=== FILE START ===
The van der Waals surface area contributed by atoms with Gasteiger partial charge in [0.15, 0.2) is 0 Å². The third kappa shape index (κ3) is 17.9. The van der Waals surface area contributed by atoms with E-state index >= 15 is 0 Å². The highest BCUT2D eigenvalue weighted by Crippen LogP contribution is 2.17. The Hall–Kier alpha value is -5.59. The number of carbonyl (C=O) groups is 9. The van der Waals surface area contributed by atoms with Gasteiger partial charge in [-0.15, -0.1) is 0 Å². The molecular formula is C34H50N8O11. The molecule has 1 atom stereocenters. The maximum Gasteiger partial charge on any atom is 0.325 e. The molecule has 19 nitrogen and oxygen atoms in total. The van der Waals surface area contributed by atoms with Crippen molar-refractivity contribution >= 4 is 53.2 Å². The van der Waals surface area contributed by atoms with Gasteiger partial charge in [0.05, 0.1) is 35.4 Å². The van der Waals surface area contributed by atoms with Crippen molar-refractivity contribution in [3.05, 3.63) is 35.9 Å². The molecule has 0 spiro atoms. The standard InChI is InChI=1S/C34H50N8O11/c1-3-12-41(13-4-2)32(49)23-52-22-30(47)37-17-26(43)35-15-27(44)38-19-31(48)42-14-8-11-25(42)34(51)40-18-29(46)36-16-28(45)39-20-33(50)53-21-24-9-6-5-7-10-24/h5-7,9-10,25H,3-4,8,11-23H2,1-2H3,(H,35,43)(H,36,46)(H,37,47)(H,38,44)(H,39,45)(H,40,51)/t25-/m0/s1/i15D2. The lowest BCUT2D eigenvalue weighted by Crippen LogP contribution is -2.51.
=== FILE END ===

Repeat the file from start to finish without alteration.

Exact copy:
The van der Waals surface area contributed by atoms with Gasteiger partial charge in [0.15, 0.2) is 0 Å². The third kappa shape index (κ3) is 17.9. The van der Waals surface area contributed by atoms with E-state index >= 15 is 0 Å². The highest BCUT2D eigenvalue weighted by Crippen LogP contribution is 2.17. The Hall–Kier alpha value is -5.59. The number of carbonyl (C=O) groups is 9. The van der Waals surface area contributed by atoms with Gasteiger partial charge in [-0.15, -0.1) is 0 Å². The molecular formula is C34H50N8O11. The molecule has 1 atom stereocenters. The maximum Gasteiger partial charge on any atom is 0.325 e. The molecule has 19 nitrogen and oxygen atoms in total. The van der Waals surface area contributed by atoms with Crippen molar-refractivity contribution >= 4 is 53.2 Å². The van der Waals surface area contributed by atoms with Gasteiger partial charge in [0.05, 0.1) is 35.4 Å². The van der Waals surface area contributed by atoms with Crippen molar-refractivity contribution in [3.05, 3.63) is 35.9 Å². The molecule has 0 spiro atoms. The standard InChI is InChI=1S/C34H50N8O11/c1-3-12-41(13-4-2)32(49)23-52-22-30(47)37-17-26(43)35-15-27(44)38-19-31(48)42-14-8-11-25(42)34(51)40-18-29(46)36-16-28(45)39-20-33(50)53-21-24-9-6-5-7-10-24/h5-7,9-10,25H,3-4,8,11-23H2,1-2H3,(H,35,43)(H,36,46)(H,37,47)(H,38,44)(H,39,45)(H,40,51)/t25-/m0/s1/i15D2. The lowest BCUT2D eigenvalue weighted by Crippen LogP contribution is -2.51.